All relationships are about choices. How do we choose to be together with one another? It is love that wins. Love is a choice. We see it in our actions.

“For God so loved the world that he gave his only Son, so that everyone who believes in him may not perish but may have eternal life.  Indeed, God did not send the Son into the world to condemn the world, but in order that the world might be saved through him.” (John 3:16-17 NRS)

This fourth week of Advent as we celebrate love  and we can see how God’s action in love toward us shows us the way forward.  When we make mistakes, God loves us anyway. So much so that he sent his Son so that we could be reconciled and have that example of perfect love. Putting love into action is God’s choice for us, too.

“My in-laws are coming and I’m planning to kill them (a pause just a tad long) with kindness.”

Well chosen, my friend. Love always wins.

Loving God, thank you for the example of perfect love. We fall short. We are human, yet you love us anyway. Help us, too, to offer that grace to others and keep the fun in dysfunction. Amen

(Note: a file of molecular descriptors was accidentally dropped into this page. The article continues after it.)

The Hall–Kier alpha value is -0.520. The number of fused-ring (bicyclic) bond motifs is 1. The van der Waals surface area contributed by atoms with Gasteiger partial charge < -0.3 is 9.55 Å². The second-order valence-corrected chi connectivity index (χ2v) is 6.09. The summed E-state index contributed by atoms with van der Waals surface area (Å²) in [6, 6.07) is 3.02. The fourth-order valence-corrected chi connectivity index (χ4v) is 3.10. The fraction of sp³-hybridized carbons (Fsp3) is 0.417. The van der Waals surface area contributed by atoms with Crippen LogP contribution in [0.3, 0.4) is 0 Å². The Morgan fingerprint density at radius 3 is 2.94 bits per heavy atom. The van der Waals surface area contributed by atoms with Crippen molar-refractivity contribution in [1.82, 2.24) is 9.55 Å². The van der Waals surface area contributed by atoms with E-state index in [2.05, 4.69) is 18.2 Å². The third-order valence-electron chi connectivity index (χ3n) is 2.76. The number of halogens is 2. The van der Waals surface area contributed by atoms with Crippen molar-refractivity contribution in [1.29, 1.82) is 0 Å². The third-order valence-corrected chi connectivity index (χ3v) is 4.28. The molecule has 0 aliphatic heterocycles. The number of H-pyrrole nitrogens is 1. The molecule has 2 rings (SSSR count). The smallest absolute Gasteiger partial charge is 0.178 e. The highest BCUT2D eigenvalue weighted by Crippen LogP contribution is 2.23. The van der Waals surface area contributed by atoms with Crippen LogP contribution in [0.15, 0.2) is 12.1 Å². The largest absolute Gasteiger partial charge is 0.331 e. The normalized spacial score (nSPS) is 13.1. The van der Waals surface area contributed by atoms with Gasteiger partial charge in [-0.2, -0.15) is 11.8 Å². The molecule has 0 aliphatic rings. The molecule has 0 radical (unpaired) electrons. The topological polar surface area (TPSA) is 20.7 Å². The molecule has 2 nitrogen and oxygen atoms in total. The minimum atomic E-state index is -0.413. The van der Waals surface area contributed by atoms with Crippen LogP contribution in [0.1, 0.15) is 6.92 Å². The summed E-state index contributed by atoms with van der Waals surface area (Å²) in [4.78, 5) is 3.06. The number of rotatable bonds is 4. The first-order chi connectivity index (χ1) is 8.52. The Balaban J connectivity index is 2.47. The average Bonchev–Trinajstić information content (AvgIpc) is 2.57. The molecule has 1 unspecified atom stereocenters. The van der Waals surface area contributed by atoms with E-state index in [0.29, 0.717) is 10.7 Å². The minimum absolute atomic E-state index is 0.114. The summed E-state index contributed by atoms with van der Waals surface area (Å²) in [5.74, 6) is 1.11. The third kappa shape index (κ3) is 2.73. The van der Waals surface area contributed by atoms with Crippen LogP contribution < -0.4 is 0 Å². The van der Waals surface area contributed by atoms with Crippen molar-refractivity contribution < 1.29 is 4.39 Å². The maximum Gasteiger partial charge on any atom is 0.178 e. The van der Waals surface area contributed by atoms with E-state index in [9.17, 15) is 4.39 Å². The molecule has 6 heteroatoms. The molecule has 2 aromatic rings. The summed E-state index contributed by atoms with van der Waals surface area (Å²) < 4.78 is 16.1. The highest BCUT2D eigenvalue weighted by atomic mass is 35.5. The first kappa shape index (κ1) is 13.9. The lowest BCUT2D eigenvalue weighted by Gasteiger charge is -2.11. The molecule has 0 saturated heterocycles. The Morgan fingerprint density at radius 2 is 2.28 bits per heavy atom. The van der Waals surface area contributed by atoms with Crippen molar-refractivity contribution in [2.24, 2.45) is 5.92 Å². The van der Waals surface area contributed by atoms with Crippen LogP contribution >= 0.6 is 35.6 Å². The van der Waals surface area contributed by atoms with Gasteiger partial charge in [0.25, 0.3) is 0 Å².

Image “Man Holding Book and Looking Askance” by Imagerymajestic from FreeDigitalPhotos.net

Rev Doc Lorna

 

 

 

The Joy of Baking

Ginger Cookies

When they had heard the king, they set out; and there, ahead of them, went the star that they had seen at its rising, until it stopped over the place where the child was. When they saw that the star had stopped, they were overwhelmed with joy.  (Matthew 2:9-10 NRS)

My holiday memories as a child are filled with family gatherings, lots of food, lots of cousins, lots of fun. I remember wishing it could be Christmas, or Thanksgiving, or Easter every day.  As an adult, I’m relieved they are a bit more spread out.  There is so much to do to get ready for those gatherings! Maybe a little too much? Sometimes the sense of “busy” robs the joy.